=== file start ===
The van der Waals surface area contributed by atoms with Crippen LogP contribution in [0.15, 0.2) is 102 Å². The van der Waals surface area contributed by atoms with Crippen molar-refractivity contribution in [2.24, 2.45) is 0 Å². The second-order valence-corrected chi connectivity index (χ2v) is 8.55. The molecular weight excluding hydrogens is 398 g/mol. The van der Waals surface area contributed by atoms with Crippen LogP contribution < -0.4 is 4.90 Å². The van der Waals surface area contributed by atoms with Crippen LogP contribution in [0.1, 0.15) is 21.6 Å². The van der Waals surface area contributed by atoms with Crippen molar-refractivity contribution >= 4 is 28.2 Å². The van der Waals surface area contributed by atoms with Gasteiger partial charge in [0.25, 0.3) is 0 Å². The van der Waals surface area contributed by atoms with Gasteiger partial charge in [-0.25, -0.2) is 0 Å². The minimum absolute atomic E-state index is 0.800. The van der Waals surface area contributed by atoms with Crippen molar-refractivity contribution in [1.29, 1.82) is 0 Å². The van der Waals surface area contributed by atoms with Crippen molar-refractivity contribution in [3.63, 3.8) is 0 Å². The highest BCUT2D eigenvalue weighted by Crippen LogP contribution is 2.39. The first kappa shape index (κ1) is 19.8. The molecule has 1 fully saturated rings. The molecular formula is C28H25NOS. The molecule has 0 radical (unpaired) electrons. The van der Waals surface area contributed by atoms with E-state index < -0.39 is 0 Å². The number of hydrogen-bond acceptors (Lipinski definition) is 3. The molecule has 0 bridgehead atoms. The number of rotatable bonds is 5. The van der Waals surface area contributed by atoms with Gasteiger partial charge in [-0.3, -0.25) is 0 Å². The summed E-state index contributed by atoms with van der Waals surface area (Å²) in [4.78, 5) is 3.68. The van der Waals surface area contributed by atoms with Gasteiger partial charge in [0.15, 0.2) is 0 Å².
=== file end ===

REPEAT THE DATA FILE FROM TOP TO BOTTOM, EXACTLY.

The van der Waals surface area contributed by atoms with Crippen LogP contribution in [0.15, 0.2) is 102 Å². The van der Waals surface area contributed by atoms with Crippen molar-refractivity contribution in [2.24, 2.45) is 0 Å². The second-order valence-corrected chi connectivity index (χ2v) is 8.55. The molecular weight excluding hydrogens is 398 g/mol. The van der Waals surface area contributed by atoms with Crippen LogP contribution < -0.4 is 4.90 Å². The van der Waals surface area contributed by atoms with Crippen LogP contribution in [0.1, 0.15) is 21.6 Å². The van der Waals surface area contributed by atoms with Crippen molar-refractivity contribution >= 4 is 28.2 Å². The van der Waals surface area contributed by atoms with Gasteiger partial charge in [0.25, 0.3) is 0 Å². The van der Waals surface area contributed by atoms with Gasteiger partial charge in [-0.25, -0.2) is 0 Å². The minimum absolute atomic E-state index is 0.800. The van der Waals surface area contributed by atoms with Crippen molar-refractivity contribution in [1.29, 1.82) is 0 Å². The van der Waals surface area contributed by atoms with Crippen molar-refractivity contribution in [3.63, 3.8) is 0 Å². The highest BCUT2D eigenvalue weighted by Crippen LogP contribution is 2.39. The first kappa shape index (κ1) is 19.8. The molecule has 1 fully saturated rings. The molecular formula is C28H25NOS. The molecule has 0 radical (unpaired) electrons. The van der Waals surface area contributed by atoms with E-state index < -0.39 is 0 Å². The number of hydrogen-bond acceptors (Lipinski definition) is 3. The molecule has 0 bridgehead atoms. The number of rotatable bonds is 5. The van der Waals surface area contributed by atoms with Gasteiger partial charge in [-0.3, -0.25) is 0 Å². The summed E-state index contributed by atoms with van der Waals surface area (Å²) in [4.78, 5) is 3.68. The van der Waals surface area contributed by atoms with Gasteiger partial charge in [0.15, 0.2) is 0 Å².